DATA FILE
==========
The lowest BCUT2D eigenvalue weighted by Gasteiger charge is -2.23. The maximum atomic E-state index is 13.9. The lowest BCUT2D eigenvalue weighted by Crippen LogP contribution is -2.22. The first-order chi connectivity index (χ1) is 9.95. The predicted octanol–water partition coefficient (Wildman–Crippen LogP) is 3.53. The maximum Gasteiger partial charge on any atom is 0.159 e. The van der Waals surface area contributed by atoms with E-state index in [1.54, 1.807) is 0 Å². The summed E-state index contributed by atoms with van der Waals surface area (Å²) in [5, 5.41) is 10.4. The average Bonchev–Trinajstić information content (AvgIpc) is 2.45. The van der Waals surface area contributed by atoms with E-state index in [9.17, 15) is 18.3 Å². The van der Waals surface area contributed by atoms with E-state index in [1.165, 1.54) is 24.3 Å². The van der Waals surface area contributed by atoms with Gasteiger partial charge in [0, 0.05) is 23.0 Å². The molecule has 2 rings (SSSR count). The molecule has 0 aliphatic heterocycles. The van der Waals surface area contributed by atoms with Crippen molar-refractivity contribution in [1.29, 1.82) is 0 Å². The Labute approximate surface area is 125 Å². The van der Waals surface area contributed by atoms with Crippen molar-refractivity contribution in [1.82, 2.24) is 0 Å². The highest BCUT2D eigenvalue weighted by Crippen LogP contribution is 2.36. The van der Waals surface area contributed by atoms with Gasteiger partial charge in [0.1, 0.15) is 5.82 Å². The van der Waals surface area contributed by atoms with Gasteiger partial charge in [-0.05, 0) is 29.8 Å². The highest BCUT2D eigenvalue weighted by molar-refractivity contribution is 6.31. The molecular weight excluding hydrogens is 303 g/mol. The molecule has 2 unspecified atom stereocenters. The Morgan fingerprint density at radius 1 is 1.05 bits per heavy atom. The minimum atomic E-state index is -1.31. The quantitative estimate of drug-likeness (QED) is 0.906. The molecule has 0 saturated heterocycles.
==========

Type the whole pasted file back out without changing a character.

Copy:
The lowest BCUT2D eigenvalue weighted by Gasteiger charge is -2.23. The maximum atomic E-state index is 13.9. The lowest BCUT2D eigenvalue weighted by Crippen LogP contribution is -2.22. The first-order chi connectivity index (χ1) is 9.95. The predicted octanol–water partition coefficient (Wildman–Crippen LogP) is 3.53. The maximum Gasteiger partial charge on any atom is 0.159 e. The van der Waals surface area contributed by atoms with E-state index in [1.54, 1.807) is 0 Å². The summed E-state index contributed by atoms with van der Waals surface area (Å²) in [5, 5.41) is 10.4. The average Bonchev–Trinajstić information content (AvgIpc) is 2.45. The van der Waals surface area contributed by atoms with E-state index in [9.17, 15) is 18.3 Å². The van der Waals surface area contributed by atoms with E-state index in [1.165, 1.54) is 24.3 Å². The van der Waals surface area contributed by atoms with Gasteiger partial charge in [0, 0.05) is 23.0 Å². The molecule has 2 rings (SSSR count). The molecule has 0 aliphatic heterocycles. The van der Waals surface area contributed by atoms with Crippen molar-refractivity contribution in [1.29, 1.82) is 0 Å². The Labute approximate surface area is 125 Å². The van der Waals surface area contributed by atoms with Crippen molar-refractivity contribution in [1.82, 2.24) is 0 Å². The highest BCUT2D eigenvalue weighted by Crippen LogP contribution is 2.36. The van der Waals surface area contributed by atoms with Gasteiger partial charge in [0.1, 0.15) is 5.82 Å². The van der Waals surface area contributed by atoms with Gasteiger partial charge in [-0.05, 0) is 29.8 Å². The highest BCUT2D eigenvalue weighted by molar-refractivity contribution is 6.31. The molecular weight excluding hydrogens is 303 g/mol. The molecule has 2 unspecified atom stereocenters. The Morgan fingerprint density at radius 1 is 1.05 bits per heavy atom. The minimum atomic E-state index is -1.31. The quantitative estimate of drug-likeness (QED) is 0.906. The molecule has 0 saturated heterocycles.